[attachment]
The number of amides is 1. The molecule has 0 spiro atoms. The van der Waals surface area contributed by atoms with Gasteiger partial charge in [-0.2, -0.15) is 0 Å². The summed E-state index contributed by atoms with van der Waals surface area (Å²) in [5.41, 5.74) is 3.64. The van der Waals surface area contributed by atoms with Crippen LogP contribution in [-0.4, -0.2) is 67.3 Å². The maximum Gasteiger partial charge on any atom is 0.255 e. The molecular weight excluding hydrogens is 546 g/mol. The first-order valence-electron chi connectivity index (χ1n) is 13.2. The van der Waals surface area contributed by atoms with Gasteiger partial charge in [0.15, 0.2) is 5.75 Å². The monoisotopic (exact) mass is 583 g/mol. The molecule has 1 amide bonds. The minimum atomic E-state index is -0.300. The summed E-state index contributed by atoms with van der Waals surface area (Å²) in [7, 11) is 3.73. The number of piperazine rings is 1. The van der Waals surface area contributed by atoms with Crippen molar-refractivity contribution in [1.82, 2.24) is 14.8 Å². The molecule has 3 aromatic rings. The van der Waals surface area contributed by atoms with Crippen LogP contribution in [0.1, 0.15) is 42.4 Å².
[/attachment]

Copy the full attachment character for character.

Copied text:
The number of amides is 1. The molecule has 0 spiro atoms. The van der Waals surface area contributed by atoms with Gasteiger partial charge in [-0.2, -0.15) is 0 Å². The summed E-state index contributed by atoms with van der Waals surface area (Å²) in [5.41, 5.74) is 3.64. The van der Waals surface area contributed by atoms with Crippen LogP contribution in [-0.4, -0.2) is 67.3 Å². The maximum Gasteiger partial charge on any atom is 0.255 e. The molecular weight excluding hydrogens is 546 g/mol. The first-order valence-electron chi connectivity index (χ1n) is 13.2. The van der Waals surface area contributed by atoms with Gasteiger partial charge in [0.15, 0.2) is 5.75 Å². The monoisotopic (exact) mass is 583 g/mol. The molecule has 1 amide bonds. The minimum atomic E-state index is -0.300. The summed E-state index contributed by atoms with van der Waals surface area (Å²) in [7, 11) is 3.73. The number of piperazine rings is 1. The van der Waals surface area contributed by atoms with Crippen molar-refractivity contribution in [1.82, 2.24) is 14.8 Å². The molecule has 3 aromatic rings. The van der Waals surface area contributed by atoms with Crippen LogP contribution in [0.1, 0.15) is 42.4 Å².